Neverwinter Nights 2
Neverwinter Nights 2 was standing very high on my wishlist for a long time. My desire for an epic adventure like Baldur’s Gate 2 could offer, including a strong storyline, dramatic characters and memorable fights and surroundings has been burning for years already now. All my hope was set on this RPG that didn’t only promise all of the above, but also an improvement of the do-it-yourself module-maker that already gave us so much replayability and user-generated content with the original Neverwinter Nights.
The story is like in every RPG worthy of that name: an evil something rises and you get to save the world. Luckily the plot goes a lot deeper than this superficial view and we’re treated to a believable setting, the necessary betrayal, unexpected plot twists, interesting characters, friendships and hatred and so on.
On top of that you can make real choices during conversations, tell NPC’s and people from your party to shut the hell up or decide to follow their advise, and these decisions will have repercussions on the rest of the game, both in short (fist in your face) and long term (team mate gets fed up with you and leaves). It’s been already quite some time since we’ve been emerged like this in the storyline of a single player campaign, one that will even cluster you to the screen for a couple of dozens of hours.
The quests you get to do aren’t of the copy/paste kind. I admit, sometimes you need to search for an item or here and there kick some vermin into the ground but luckily these simple things are more than compensated by missions that are perfectly integrated in the story and are more varied than those we could come up with on a rainy Sunday afternoon. As cherry on the pie the completion of your quests get you a decent experience boost so that you don’t only have to improve your character by defeating enemies.
True lovers that want to discover everything will have plenty of reasons to replay the game. Next to the story, the many big and small quests and the choices, you can also vary a lot in who you want to take with you in your party (up to 3 people) and also the different classis with extremely long lists of skills, spells and abilities make for some real variation.
With the story, the replayability, the classis and skills things are pretty good already and also the combat is something we’re very pleased with. With the space bar you pause real-time fights so that you can easily think about your strategy and give assignments. An ideal compromise since the heavier fights can be controlled well and the easier ones can be done almost on automatic pilot. The AI is smart enough to help with that, only too bad that the pathfinding in small corridors or complex dungeons is a bit off. It’s frustrating that such small flaws can take away a lot of the fun.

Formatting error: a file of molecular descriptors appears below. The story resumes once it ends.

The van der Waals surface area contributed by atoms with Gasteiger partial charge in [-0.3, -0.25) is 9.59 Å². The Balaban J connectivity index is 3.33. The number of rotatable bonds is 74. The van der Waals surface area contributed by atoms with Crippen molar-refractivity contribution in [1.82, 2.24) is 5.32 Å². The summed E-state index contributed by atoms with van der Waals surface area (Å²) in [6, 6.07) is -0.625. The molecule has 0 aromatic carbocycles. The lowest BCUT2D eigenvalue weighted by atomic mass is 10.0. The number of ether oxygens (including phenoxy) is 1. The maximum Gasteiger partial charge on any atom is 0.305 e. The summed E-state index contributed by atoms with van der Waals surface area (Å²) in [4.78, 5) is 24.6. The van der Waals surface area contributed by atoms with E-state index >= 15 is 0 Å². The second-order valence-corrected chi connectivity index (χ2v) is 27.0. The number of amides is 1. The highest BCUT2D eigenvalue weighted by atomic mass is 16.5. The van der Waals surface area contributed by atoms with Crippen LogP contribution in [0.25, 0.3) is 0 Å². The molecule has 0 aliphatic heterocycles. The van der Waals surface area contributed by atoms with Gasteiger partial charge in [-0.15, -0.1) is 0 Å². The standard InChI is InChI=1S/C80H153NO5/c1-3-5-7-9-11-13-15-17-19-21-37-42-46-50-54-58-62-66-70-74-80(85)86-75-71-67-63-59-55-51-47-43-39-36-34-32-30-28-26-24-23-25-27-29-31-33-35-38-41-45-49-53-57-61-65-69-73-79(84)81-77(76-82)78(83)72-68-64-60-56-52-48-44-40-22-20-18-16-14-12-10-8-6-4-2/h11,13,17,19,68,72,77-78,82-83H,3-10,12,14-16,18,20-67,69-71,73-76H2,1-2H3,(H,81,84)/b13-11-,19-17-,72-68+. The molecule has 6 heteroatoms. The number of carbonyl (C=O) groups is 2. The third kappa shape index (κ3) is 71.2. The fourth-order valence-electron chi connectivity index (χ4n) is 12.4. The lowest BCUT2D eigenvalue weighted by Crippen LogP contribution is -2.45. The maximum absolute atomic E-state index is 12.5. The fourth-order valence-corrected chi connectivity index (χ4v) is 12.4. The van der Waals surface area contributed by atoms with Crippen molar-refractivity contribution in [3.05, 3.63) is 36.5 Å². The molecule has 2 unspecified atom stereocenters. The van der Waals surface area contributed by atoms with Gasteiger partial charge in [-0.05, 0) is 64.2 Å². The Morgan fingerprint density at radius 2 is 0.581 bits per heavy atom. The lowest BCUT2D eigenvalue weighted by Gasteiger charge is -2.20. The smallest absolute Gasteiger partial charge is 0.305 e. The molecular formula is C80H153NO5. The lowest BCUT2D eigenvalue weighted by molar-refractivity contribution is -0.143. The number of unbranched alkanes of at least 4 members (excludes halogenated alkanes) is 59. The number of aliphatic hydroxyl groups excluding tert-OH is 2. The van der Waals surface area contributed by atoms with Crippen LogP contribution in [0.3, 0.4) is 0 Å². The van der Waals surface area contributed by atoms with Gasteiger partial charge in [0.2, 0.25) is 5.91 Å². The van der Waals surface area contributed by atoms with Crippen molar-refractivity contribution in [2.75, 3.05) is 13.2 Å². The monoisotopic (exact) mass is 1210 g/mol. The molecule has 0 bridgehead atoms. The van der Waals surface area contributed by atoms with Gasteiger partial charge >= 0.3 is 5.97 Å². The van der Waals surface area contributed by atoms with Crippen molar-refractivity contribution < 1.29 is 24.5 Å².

A nice addition is the possibility to create your own weapons and items. You collect the necessary things and ingredients, add everything together and get new handy items. The treasures you find in dungeons and on your enemies are also well done with interesting and useable properties that keep the experience fresh. Too bad that the interface is a bit less fresh (not to say it smells) and makes it unnecessary difficult to manage your possessions. Why not look at so many other games that do it well and copy it? The makers also could have done that with the use of the camera. Despite the multiple viewing angles you’ll never be completely satisfied and look around without worry. The camera gets stuck too often and also you’ll often miss parts of the action. Unfortunate!
Neverwinter Nights is of course more than a campaign for one player (which you can play in co-op as long as you do it from the start which makes it quite unusable imho). Thanks to the multiplayer option (up to 4 players) the social aspect of D&D RPG’s doesn’t get violated but lifted to the next level. Combine this with the great Editor that added countless hours of extra and free content, and we can now say with peace at heart that you won’t finish quickly with this game. The editor is very powerful and although it will take time and skill to make new modules that are worthy of the game, it’s open and accessible enough for everyone to try.
Graphically, NWN2 is a good step forward compared to its predecessor, but it won’t have your jaw falling on the ground. The animations aren’t always as natural and also the textures could be a bit sharper. Luckily these and a couple of other technical flaws are set straight by the inspiring surroundings and levels and the fights with their many effects will make up for quite a bit.
The soundtrack is of a high level with impressive orchestral parts (that’s how it should be done!) and voicing that manages to amaze both qualitatively and on a quantity base. Everything nicely fits together and with the story so that it all makes one great whole, something that’s an achievement by itself.
Neverwinter Nights 2 isn’t the bomb I had hoped for. Some technical flaws and lack of real innovation make a less than perfect score, but those that don’t mind (like me) will find a fantastic adventure, an epic storyline filled with interesting dialogues, exciting fights and gameplay that remains faithful to the traditional RPG’s. The Editor is a god gift for the creative mind, those looking for a way to play RPG’s with their friends and those that just want free content for their favourite game. NWN2 will deliver a lot of pure gaming fun for the lovers of classic PC RPG’s for the coming winter months and that’s all we need!